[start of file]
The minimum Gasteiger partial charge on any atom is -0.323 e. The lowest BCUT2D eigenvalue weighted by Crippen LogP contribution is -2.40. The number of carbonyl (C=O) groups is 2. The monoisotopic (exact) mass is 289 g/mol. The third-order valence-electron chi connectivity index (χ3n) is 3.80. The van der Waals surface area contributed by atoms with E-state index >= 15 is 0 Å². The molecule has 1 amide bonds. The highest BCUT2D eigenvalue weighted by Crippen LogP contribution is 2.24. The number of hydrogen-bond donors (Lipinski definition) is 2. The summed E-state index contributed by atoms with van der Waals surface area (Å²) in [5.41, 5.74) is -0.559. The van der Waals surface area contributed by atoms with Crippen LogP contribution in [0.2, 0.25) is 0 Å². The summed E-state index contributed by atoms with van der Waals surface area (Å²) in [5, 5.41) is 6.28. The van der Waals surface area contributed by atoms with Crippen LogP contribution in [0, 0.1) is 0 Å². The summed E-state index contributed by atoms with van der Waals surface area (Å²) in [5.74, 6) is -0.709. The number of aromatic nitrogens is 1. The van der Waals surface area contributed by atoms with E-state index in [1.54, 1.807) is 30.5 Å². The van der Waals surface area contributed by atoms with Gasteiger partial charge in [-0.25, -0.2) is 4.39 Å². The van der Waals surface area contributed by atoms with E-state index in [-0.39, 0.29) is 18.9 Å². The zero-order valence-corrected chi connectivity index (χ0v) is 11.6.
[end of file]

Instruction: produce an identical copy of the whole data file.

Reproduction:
The minimum Gasteiger partial charge on any atom is -0.323 e. The lowest BCUT2D eigenvalue weighted by Crippen LogP contribution is -2.40. The number of carbonyl (C=O) groups is 2. The monoisotopic (exact) mass is 289 g/mol. The third-order valence-electron chi connectivity index (χ3n) is 3.80. The van der Waals surface area contributed by atoms with E-state index >= 15 is 0 Å². The molecule has 1 amide bonds. The highest BCUT2D eigenvalue weighted by Crippen LogP contribution is 2.24. The number of hydrogen-bond donors (Lipinski definition) is 2. The summed E-state index contributed by atoms with van der Waals surface area (Å²) in [5.41, 5.74) is -0.559. The van der Waals surface area contributed by atoms with Crippen LogP contribution in [0.2, 0.25) is 0 Å². The summed E-state index contributed by atoms with van der Waals surface area (Å²) in [5, 5.41) is 6.28. The van der Waals surface area contributed by atoms with Crippen LogP contribution in [0, 0.1) is 0 Å². The summed E-state index contributed by atoms with van der Waals surface area (Å²) in [5.74, 6) is -0.709. The number of aromatic nitrogens is 1. The van der Waals surface area contributed by atoms with E-state index in [1.54, 1.807) is 30.5 Å². The van der Waals surface area contributed by atoms with Gasteiger partial charge in [-0.25, -0.2) is 4.39 Å². The van der Waals surface area contributed by atoms with E-state index in [-0.39, 0.29) is 18.9 Å². The zero-order valence-corrected chi connectivity index (χ0v) is 11.6.